The scheduling was tight. Howley Harrington, Architects in conjunction with Price & Myers, Consulting Engineers were announced as winners of the Dublin Corporation Millennium Project to design a new pedestrian bridge over the River Liffey on Monday, June 8th 1998. The moment, when the Earth would turn towards a new millennium, was a mere 18 months or so away. The design was paper perfect but the location was problematic - not merely the centre of a busy, bustling city, but on its very spine, the River Liffey, and bordered by the narrow and congested city quays.

The bridge was not the first to be proposed for the area. When first mooted in the 1980s, a time of considerable economic hardship for Ireland, the idea took on little form or substance. Then, the regeneration of Temple Bar brought new and exciting ideas to the fore for an area whose alternative, and narrowly missed, destiny was to have been a large central bus station. In the early 1990s, the Wibbly Wobbly Bridge, linking Meeting House Square and the north quays, leaped from the drawing page and into the public imagination, but did not make it through the planning process.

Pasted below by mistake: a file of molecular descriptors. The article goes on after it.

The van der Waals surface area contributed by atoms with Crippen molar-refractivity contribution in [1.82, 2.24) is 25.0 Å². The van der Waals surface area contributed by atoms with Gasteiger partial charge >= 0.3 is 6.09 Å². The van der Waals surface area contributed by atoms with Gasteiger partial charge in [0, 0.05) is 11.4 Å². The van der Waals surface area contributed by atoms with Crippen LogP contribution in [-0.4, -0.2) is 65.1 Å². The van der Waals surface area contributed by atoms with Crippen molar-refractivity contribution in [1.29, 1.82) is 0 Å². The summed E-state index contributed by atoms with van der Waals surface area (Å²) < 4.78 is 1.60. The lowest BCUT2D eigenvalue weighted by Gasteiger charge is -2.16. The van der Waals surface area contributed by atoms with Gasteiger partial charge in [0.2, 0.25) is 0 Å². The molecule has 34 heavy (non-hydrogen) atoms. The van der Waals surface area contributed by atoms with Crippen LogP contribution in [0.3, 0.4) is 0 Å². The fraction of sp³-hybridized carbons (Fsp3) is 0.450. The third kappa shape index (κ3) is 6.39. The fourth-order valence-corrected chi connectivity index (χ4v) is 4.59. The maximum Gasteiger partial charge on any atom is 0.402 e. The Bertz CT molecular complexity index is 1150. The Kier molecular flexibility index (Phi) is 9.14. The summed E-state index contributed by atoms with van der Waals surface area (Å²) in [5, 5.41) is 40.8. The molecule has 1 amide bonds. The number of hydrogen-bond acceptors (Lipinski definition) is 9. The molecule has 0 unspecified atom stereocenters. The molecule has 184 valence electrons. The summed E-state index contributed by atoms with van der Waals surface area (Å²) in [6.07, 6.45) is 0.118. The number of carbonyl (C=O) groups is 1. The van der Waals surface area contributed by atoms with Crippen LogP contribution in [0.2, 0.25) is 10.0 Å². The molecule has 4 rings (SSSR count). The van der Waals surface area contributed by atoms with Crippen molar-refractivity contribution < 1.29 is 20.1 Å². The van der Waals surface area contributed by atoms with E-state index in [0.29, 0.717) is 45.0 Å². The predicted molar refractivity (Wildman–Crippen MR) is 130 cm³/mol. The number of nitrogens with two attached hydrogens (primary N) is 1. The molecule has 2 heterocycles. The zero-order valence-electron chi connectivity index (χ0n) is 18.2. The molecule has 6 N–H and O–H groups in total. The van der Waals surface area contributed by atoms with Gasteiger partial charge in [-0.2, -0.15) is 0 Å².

The clock ticked, the economic tide turned a little and the global village set its sights on celebrating January 1st 2000. Millennium projects became the focus of civic pride in communities across the globe: Dublin would have its new bridge, an exclusively pedestrian one, which would be used, it was predicted, by up to 5 million people a year.

The challenge presented by the city centre location was met by assembling the bridge off-site while on-site the Liffey itself became a construction hub and the traffic laden quays were left relatively undisturbed. A large pontoon was moored in the river and from it the working platforms were constructed. The construction teams laboured in tune with the river, taking advantage of low tides whether at morning, noon or night. On Sunday 7th November 1999, the bridge structure complete with balustrades and integrated lighting, fabricated 90 kilometres away in Carlow, was lifted off its transporter and swung out over the river and onto the prepared concrete bridge ends - the operation took a mere half hour. A few weeks later, on Monday, December 20th 1999, the Millennium Bridge was opened to the public with eleven days to spare!